After the founding of the priory in 1160, the local people were encouraged by the Canons to use the Priory Church.  On the Dissolution of the Monasteries by Henry VIII they obtained permission, first to use a comer of the old priory and then in 1611 to build the present church.  In the first instance the roof was tiled, but in 1672 Richard White, churchwarden, substituted a thatch, taking the tiles as payment.

By the late 19th Century St. Peter’s was in a sorry state and incapable of being used regularly so a new corrugated iron church, “Christ Church”, was erected near by – the old church being retained for funerals and the occasional wedding.  However by 1962 this “tin church” was rusting and irreparable so it was decided to renovate old St. Peter’s.

Today the interior of the church still bears traces of its history – the Norman dog-toothed decoration on the chancel arch, the former oak cross beam rescued from the roof bearing a date of 1611, together with the ancient font from the old parish church, the 13th Century rose sculpture and the 19th Century box pews.  More photo’s here.

The thatched roof was replaced in 2008.

Arncliffe – Postcard #9

This is a postcard of St. Oswald’s Church at Arncliffe, North Yorkshire.

The postcard is used and has a bit of wear and tear.  You can see the creases at the top right corner where it has been bent.  There is also some damage to the image – you can see this on the right end wall of the church.  Finally there is some staining down the middle of the image.  But apart from all that it’s perfect!

The card was published by T Turner of Skipton.

Unfortunately the stamp has been torn from the card and this has made the postmark impossible to read.  It looks like it is dated 17 July.  It was posted in Arncliffe to Private D Holland at the Military Hospital in Frensham, Surrey.  I suspect that Private Holland was there sometime during the First World War.

My interest in Arncliffe is because my 2x great grandmother, Hannah Dinsdale, was born there as were her siblings and two or three other people in my tree.  From what I have been able to establish Hannah was christened at St. Oswald’s church.

The first stone church here at Arncliffe was built in the 12th century.  In about 1500 the old church was pulled down and a new one was built, this time with a tower.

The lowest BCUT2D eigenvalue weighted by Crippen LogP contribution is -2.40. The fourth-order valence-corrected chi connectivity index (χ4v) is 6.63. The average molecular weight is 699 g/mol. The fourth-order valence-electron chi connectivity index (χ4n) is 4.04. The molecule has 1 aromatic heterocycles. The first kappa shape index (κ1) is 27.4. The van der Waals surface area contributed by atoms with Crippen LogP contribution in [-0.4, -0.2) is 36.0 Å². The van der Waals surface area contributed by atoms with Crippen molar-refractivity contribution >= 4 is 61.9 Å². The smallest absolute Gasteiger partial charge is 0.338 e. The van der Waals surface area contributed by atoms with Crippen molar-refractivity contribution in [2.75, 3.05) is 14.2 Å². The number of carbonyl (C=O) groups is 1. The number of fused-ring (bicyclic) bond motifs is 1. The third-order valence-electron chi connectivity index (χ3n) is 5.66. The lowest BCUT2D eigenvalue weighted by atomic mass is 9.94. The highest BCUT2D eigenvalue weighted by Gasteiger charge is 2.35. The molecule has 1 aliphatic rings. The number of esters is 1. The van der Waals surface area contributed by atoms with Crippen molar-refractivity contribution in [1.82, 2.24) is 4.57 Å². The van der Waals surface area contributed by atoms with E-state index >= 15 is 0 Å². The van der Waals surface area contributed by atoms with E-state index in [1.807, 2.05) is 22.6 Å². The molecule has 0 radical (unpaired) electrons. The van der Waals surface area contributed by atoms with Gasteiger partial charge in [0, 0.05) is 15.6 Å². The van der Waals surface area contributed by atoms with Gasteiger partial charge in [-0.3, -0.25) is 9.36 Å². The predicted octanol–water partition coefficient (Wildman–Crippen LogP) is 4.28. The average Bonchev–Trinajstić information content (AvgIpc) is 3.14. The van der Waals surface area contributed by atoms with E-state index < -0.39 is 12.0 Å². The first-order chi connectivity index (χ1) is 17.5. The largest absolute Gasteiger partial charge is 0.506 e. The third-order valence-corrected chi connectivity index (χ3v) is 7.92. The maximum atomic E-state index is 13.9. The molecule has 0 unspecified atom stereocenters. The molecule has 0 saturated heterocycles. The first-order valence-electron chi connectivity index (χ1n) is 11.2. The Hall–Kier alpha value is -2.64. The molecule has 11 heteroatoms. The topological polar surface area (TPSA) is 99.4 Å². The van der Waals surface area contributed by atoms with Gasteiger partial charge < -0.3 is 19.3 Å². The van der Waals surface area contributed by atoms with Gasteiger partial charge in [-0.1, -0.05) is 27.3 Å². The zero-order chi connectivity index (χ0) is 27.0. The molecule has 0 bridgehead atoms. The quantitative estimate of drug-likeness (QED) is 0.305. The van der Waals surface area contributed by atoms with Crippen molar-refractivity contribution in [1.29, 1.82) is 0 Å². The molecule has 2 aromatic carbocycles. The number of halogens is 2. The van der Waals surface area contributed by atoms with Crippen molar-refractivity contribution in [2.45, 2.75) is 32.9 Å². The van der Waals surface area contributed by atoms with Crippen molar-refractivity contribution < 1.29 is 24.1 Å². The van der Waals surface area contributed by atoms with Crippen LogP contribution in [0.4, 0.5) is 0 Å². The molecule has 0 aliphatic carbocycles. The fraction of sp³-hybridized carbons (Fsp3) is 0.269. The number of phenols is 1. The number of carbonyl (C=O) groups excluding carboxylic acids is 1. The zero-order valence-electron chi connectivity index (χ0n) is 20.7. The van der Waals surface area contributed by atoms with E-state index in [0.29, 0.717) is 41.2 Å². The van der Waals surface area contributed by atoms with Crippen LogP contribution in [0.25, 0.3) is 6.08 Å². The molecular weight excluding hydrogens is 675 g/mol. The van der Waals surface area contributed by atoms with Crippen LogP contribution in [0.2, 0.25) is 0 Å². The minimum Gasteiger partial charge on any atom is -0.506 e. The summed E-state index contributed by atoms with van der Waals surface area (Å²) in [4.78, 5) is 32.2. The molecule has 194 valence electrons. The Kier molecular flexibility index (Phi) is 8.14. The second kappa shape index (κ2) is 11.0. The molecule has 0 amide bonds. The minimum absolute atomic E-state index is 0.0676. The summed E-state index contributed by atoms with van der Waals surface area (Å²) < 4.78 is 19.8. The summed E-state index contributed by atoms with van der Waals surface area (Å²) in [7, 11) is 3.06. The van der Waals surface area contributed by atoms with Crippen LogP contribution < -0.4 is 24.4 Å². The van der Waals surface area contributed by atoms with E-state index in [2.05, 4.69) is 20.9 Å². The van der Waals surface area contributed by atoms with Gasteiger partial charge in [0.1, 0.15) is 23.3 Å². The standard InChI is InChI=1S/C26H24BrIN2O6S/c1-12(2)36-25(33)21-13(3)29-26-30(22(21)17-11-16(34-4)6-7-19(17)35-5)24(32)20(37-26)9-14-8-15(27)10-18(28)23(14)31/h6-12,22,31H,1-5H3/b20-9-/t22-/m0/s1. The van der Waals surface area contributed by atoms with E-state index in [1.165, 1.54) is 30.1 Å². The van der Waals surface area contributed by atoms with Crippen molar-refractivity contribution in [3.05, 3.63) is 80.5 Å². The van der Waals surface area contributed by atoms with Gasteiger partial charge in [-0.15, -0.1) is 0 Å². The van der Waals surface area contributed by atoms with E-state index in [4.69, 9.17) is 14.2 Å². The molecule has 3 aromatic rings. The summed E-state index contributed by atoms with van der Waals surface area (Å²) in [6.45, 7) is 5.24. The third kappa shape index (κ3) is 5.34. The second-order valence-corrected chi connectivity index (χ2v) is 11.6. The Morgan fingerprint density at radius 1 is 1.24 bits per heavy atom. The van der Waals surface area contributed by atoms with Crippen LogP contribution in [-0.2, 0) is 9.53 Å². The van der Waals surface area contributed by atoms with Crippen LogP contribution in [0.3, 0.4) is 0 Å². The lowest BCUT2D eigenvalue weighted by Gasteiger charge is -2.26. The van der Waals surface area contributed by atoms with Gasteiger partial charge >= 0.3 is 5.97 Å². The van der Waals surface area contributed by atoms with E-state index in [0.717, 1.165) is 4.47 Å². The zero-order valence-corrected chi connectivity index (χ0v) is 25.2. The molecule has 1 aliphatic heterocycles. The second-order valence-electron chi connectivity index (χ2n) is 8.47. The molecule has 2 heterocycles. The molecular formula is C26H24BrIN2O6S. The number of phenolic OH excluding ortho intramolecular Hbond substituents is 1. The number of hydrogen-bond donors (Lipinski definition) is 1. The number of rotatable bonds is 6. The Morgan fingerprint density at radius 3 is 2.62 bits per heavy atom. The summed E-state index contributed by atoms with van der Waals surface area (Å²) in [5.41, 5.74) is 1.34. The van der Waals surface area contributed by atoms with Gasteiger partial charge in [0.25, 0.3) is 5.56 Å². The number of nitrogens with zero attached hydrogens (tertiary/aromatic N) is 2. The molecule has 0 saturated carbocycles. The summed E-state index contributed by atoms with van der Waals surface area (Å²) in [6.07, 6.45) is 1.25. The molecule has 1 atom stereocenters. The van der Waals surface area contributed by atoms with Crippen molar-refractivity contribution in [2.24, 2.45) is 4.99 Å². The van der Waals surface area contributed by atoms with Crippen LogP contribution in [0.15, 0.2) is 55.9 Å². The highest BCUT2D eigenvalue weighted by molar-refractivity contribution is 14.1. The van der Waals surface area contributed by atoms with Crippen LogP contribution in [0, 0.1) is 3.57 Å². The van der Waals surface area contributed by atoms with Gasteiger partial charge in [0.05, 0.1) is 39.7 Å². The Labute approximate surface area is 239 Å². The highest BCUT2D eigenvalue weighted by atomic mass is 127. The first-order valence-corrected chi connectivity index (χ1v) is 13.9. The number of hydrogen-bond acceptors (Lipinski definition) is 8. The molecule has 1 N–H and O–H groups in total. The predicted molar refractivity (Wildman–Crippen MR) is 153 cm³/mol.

Then in 1796 everything except the tower was pulled down.  A new chancel was built on the site of the 16th century one, and the roof was opened up to show the timbers.

St. Oswald’s stands in a beautiful spot beside the River Skirfare.  I haven’t visited the church yet but it is on my list of things to do.

Cowling – Postcard #8

This is a postcard scene of Cowling in West Yorkshire.  The postcard is unused and is in good condition.  It is part of a series published by F. Frith & Co. Ltd of Reigate.

The location is on the outskirts of the village on the main road to Colne, in Lancashire.

The building on the right is the Black Bull public house.  This has sadly closed down and the building is now used as a pine and oak furniture shop.

In the far distance at the top of the postcard you can just make out Cowling Pinnacle.

The photograph below was taken on a recent visit to Cowling.  I couldn’t quite get in to  the same spot in the field where the postcard scene appears to have been taken from.  I am standing somewhere on the edge of the main so couldn’t quite get the same panoramic view.

Silsden – Postcard #7

This postcard is a street scene in the town of Silsden, West Yorkshire.  The postcard has been used but is in very good condition.  It was posted from Silsden in March 1929 to a Miss Exley at Waterloo Road, Kelbrook, Colne.

There is no publisher details on the back of the card but there is the name “Jackson” on the front.  Although I am not certain I believe this could be J M Jackson & Co. Ltd.

The reason I bought the postcard is because Silsden is the birth place of my paternal grandmother Alice Hurtley.

Silsden is a town and civil parish in West Yorkshire located in the Aire river valley between Keighley and Skipton.  Along the lower edge of the town is the Leeds and Liverpool Canal.

I like the scene – it reminds me of a sleepy sunny day with not much going on, except for the two chaps on the right who appear to be working hard.  The horse and cart is standing outside the Red Lion hotel on Kirkgate.